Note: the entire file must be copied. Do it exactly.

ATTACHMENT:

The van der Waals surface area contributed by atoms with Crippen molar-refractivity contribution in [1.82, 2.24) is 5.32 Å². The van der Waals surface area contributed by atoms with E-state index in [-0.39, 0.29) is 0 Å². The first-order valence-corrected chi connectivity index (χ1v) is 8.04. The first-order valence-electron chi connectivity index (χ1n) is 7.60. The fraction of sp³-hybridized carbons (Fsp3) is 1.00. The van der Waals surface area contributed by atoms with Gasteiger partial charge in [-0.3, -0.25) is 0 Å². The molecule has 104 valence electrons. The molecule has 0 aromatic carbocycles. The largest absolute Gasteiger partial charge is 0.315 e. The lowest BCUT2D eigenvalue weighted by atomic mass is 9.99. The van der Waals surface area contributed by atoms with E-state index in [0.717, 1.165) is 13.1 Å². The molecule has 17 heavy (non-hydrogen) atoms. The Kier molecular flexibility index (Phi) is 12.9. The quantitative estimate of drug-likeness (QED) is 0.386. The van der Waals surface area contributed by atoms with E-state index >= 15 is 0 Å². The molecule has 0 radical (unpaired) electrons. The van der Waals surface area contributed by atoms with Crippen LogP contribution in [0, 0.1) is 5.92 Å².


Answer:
The van der Waals surface area contributed by atoms with Crippen molar-refractivity contribution in [1.82, 2.24) is 5.32 Å². The van der Waals surface area contributed by atoms with E-state index in [-0.39, 0.29) is 0 Å². The first-order valence-corrected chi connectivity index (χ1v) is 8.04. The first-order valence-electron chi connectivity index (χ1n) is 7.60. The fraction of sp³-hybridized carbons (Fsp3) is 1.00. The van der Waals surface area contributed by atoms with Gasteiger partial charge in [-0.3, -0.25) is 0 Å². The molecule has 104 valence electrons. The molecule has 0 aromatic carbocycles. The largest absolute Gasteiger partial charge is 0.315 e. The lowest BCUT2D eigenvalue weighted by atomic mass is 9.99. The van der Waals surface area contributed by atoms with E-state index in [0.717, 1.165) is 13.1 Å². The molecule has 17 heavy (non-hydrogen) atoms. The Kier molecular flexibility index (Phi) is 12.9. The quantitative estimate of drug-likeness (QED) is 0.386. The van der Waals surface area contributed by atoms with E-state index >= 15 is 0 Å². The molecule has 0 radical (unpaired) electrons. The van der Waals surface area contributed by atoms with Crippen LogP contribution in [0, 0.1) is 5.92 Å².